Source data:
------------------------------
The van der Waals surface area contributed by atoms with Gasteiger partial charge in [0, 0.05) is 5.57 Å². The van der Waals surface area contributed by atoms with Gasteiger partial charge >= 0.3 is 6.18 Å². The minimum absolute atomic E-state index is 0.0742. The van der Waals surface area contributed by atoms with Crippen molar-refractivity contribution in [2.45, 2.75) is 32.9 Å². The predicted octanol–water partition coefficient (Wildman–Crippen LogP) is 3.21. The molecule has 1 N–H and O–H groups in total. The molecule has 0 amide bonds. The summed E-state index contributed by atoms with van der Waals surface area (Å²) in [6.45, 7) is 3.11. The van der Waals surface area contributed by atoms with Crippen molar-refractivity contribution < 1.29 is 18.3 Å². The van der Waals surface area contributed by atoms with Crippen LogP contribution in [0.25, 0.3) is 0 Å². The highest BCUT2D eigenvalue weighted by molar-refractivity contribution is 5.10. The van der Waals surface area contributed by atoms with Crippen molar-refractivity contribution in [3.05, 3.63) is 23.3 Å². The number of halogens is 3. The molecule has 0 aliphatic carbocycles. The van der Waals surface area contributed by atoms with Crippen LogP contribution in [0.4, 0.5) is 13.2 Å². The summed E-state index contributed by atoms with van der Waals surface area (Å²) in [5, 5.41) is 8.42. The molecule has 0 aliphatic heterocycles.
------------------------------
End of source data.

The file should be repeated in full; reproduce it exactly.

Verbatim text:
The van der Waals surface area contributed by atoms with Gasteiger partial charge in [0, 0.05) is 5.57 Å². The van der Waals surface area contributed by atoms with Gasteiger partial charge >= 0.3 is 6.18 Å². The minimum absolute atomic E-state index is 0.0742. The van der Waals surface area contributed by atoms with Crippen molar-refractivity contribution in [2.45, 2.75) is 32.9 Å². The predicted octanol–water partition coefficient (Wildman–Crippen LogP) is 3.21. The molecule has 1 N–H and O–H groups in total. The molecule has 0 amide bonds. The summed E-state index contributed by atoms with van der Waals surface area (Å²) in [6.45, 7) is 3.11. The van der Waals surface area contributed by atoms with Crippen molar-refractivity contribution < 1.29 is 18.3 Å². The van der Waals surface area contributed by atoms with Crippen LogP contribution in [0.25, 0.3) is 0 Å². The highest BCUT2D eigenvalue weighted by molar-refractivity contribution is 5.10. The van der Waals surface area contributed by atoms with Crippen molar-refractivity contribution in [3.05, 3.63) is 23.3 Å². The number of halogens is 3. The molecule has 0 aliphatic carbocycles. The van der Waals surface area contributed by atoms with Crippen LogP contribution in [0.4, 0.5) is 13.2 Å². The summed E-state index contributed by atoms with van der Waals surface area (Å²) in [5, 5.41) is 8.42. The molecule has 0 aliphatic heterocycles.